Enbridge's energy transportation business originated with the Imperial Oil Company Limited's development of the Leduc oil fields in Alberta in the late 1940s. After the Leduc discovery in 1947 and the even larger Redwater discovery in 1948, Alberta's oil producers suddenly developed the capacity to produce far more crude oil than the refinery in Edmonton could handle. The need for pipelines as the only economical means of moving crude oil quickly arose.
Pipelines were largely nonexistent in Canada in the 1940s, with only 418 miles of oil pipeline in operation throughout the entire country in 1947. Unlike the U.S. oil industry, the Canadian counterpart had grown chaotically, often subject to outside competition and control. Imperial Oil itself provided an example of this. It had been formed from the merger of 16 producing and refining companies in 1880 to fend off U.S. competitors and to gain economies of scale. In 1899, it had become an affiliate of Standard Oil and was almost totally dependent upon imported crude oil by 1947.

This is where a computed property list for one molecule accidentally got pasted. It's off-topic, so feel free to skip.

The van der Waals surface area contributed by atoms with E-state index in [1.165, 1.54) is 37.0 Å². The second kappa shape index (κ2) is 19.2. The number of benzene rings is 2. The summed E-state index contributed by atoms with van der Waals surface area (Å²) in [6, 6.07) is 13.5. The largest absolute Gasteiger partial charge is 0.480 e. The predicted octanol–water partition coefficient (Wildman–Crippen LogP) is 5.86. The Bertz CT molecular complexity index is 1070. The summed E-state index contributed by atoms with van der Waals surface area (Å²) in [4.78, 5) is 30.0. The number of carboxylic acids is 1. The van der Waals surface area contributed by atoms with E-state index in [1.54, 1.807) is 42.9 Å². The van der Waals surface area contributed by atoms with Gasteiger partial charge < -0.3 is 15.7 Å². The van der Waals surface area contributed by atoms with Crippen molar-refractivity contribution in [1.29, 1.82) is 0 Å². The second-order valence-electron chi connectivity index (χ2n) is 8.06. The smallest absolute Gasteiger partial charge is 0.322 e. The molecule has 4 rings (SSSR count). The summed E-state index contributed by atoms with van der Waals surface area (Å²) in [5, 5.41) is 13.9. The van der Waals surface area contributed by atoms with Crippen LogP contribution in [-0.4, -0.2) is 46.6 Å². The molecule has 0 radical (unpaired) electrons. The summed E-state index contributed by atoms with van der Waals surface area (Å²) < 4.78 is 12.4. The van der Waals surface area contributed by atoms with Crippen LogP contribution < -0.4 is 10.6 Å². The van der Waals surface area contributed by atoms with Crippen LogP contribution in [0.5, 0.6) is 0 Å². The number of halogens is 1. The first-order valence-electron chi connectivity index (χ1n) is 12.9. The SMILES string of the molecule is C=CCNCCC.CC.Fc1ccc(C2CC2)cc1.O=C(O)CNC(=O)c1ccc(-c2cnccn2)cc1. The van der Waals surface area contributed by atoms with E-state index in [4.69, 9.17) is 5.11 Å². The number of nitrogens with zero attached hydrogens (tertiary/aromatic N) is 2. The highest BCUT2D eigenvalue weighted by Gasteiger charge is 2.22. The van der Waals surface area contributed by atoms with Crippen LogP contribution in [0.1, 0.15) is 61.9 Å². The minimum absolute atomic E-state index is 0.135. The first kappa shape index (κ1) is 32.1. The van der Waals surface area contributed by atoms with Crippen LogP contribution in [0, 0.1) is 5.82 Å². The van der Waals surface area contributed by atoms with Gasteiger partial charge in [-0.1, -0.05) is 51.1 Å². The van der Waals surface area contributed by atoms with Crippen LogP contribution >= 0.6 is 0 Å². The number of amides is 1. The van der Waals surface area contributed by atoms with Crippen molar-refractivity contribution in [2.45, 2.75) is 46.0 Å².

After the 1947 Leduc discovery, Imperial Oil envisioned a 450-mile oil line from Edmonton southeast to Regina. In order to construct and operate this pipeline, which would traverse more than one province, Imperial Oil applied to the federal government to incorporate Interprovincial Pipe Line Co. in 1949 as the first permanent link between Canada's rich western reserves and the energy markets of North America. Then Minister of Transport Lionel Chevrier introduced a bill, closely patterned after the Railway Act, for the creation of The Pipe Lines Act of Canada. The bill received wide support from all parties, and was passed into law in late April 1949. It incorporated five pipeline companies—Interprovincial Pipe Line, Westcoast Transmission Company, Trans-Northern Pipe Line Company, Western Pipes Company, and British American Pipe Line Company. In June, the federal Board of Transport Commissioners authorized Interprovincial to build its 450-mile pipeline, and the first crude oil and liquids pipeline from Edmonton to Regina was completed later that year.